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S0749-6036(15)30024-0 http://dx.doi.org/10.1016/j.spmi.2015.06.003 YSPMI 3804

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Superlattices and Microstructures

Received Date: Revised Date: Accepted Date:

13 April 2015 4 June 2015 4 June 2015

Please cite this article as: Z-H. Zhang, L. Zou, C. Liu, J-H. Yuan, Electric field effect on the nonlinear optical properties in asymmetrical Gaussian potential quantum wells, Superlattices and Microstructures (2015), doi: http:// dx.doi.org/10.1016/j.spmi.2015.06.003

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Electric field eﬀect on the nonlinear optical properties in asymmetrical Gaussian potential quantum wells Zhi-Hai Zhang1∗, LiLi Zou1 , Chenglin Liu1 , Jian-Hui Yuan2∗∗ 1

School of Physics and Electronics, Yancheng Teachers University,Yancheng, 224051,PR China 2

The department of Physics, Guangxi medical university, Nanning, Guangxi, 530021, China

Abstract In the present work, the optical absorption coeﬃcients (OACs) and the changes in the refractive index (RI) in asymmetrical Gaussian potential quantum wells (QWs) with the applied electric field are studied in detail. We find both energy and wavefunction for low-lying state are wrong in the previous work[1, 2, 3]. Simultaneously, we obtain new and reliable results via the diﬀerential method. Finally, the applied electric field, well width, and well depth have great influence on the optical absorption coeﬃcients and refractive index changes in this system. Keywords: Optical properties; finite diﬀerence method; Quantum wells 1. Introduction In recent years, the rapid development of the crystal growth technique such as the molecular beam epitaxy, liquid phase epitaxy and chemical vapor deposition has become possible to produce a variety of dimensionality semiconductor nanostructures[4, 5, 6]. These structures are interesting because the charge carrier motion can be restricted in one, two and three dimensions, ∗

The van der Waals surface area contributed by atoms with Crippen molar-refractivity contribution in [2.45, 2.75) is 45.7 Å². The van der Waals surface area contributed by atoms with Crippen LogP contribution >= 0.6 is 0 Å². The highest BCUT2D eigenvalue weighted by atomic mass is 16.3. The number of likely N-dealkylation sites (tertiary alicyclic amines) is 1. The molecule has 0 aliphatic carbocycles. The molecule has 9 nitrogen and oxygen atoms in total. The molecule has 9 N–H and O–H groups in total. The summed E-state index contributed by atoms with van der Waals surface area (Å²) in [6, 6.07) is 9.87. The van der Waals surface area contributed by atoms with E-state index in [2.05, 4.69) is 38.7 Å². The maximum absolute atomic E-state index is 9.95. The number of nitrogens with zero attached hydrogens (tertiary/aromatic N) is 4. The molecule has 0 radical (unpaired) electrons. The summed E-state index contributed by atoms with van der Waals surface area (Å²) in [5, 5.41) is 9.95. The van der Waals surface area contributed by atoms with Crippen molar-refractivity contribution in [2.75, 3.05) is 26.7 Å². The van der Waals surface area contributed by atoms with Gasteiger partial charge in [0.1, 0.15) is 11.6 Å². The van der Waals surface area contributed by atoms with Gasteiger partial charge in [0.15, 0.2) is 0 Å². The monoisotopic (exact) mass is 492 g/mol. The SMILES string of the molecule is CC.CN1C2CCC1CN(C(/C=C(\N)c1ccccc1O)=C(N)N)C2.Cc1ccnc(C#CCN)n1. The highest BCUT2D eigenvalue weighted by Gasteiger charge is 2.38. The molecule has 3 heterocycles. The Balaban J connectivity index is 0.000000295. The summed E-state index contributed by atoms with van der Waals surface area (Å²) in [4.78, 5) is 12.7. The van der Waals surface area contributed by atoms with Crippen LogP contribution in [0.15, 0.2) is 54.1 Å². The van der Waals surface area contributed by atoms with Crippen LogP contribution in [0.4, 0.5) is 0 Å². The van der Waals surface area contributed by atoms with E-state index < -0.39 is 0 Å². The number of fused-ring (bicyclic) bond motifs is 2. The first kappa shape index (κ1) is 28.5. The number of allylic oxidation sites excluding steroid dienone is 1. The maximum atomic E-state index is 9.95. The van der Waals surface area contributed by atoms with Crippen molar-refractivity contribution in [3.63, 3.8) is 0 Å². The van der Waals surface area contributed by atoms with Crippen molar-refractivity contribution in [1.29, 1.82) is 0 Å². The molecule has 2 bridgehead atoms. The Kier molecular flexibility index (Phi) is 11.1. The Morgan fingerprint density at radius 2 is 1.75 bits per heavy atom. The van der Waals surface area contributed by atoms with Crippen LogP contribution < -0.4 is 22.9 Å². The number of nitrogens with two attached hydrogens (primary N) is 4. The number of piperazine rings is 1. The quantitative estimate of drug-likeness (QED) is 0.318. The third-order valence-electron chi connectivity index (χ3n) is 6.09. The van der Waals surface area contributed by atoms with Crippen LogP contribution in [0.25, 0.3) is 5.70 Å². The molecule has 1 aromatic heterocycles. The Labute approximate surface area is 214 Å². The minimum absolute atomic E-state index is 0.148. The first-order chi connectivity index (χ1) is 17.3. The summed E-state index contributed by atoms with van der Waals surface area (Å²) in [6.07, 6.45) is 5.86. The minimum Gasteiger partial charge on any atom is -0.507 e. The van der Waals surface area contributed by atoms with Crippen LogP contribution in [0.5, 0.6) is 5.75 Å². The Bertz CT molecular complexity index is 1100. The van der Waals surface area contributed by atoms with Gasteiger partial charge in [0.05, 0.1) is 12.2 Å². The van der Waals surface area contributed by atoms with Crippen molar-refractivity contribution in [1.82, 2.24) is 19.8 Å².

Corresponding author Corresponding author Email addresses: [email protected]; Tel: 183-6114-8893 (Zhi-Hai Zhang1 ), [email protected]; Tel:150-7882-3937 (Jian-Hui Yuan2 ) ∗∗

Preprint submitted to elsevier

June 4, 2015

and the energy levels of electrons are quantized in the material growth confining direction, which gives the possibility for the eﬀective control of the physical characteristics of these structures. Much attention has been paid to the nonlinear optical properties of low-dimensional semiconductor structures [7, 8, 9, 10, 11] because of the potential application to electronic and optoelectronic devices. Ever increasing interest in these quantum structures is ascribed not only to their potential applications but also the fundamental physics involved. For instance, V. Ustoglu Unal et al in 2013, have studied the applied electric field on the linear and nonlinear changes in the RI of the Modified-P¨oschlTeller QW where they treat the applied electric field as a perturbation[12]. O. Aytekin et al have studied the nonlinear optical properties of a P¨oschlTeller QW under electric and magnetic fields.Also they have give the optimizing nonlinear optical coeﬃcients using adjustable confinement and the electric and magnetic field eﬀects[13]. Using the finite diﬀerence method[14], GH. Safarpour et al have studied the linear and third order nonlinear OACs and RI changes in a GaAs/GaAlAs nanowire superlattice which involved anisotropic quantum dots, under the eﬀect of a high frequency laser radiation. Recently, Guo and Du have reported their results for linear and nonlinear OACs and RI changes in asymmetrical Gaussian potential QW with applied electric field[1]. After this moment, the other optical properties in this system are investigated, such as nonlinear optical rectification and second-harmonic generation[2, 3]. But we find both energy and wavefunction for the low-lying state in this model are chosen wrongly to applied in these works above [15]. Therefore, it is very necessary to investigate the nonlinear optical properties for electron confined in the asymmetrical Gaussian potential quantum wells in the presence of electric field. In the present work, we present a numerical study of the linear and nonlinear OACs and RI changes in an asymmetrical Gaussian potential QWs. In the section 2, the eigenfunctions and eigenenergies of electron states are obtained using finite diﬀerence method, and the analytical expression for the OACs and RI changes are derived by means of the compact-density-matrix approach and an iterative method. In the section 3, the numerical results and discussions are presented for asymmetrical Gaussian potential QWs with applied electric field. A brief summary is given in section 4.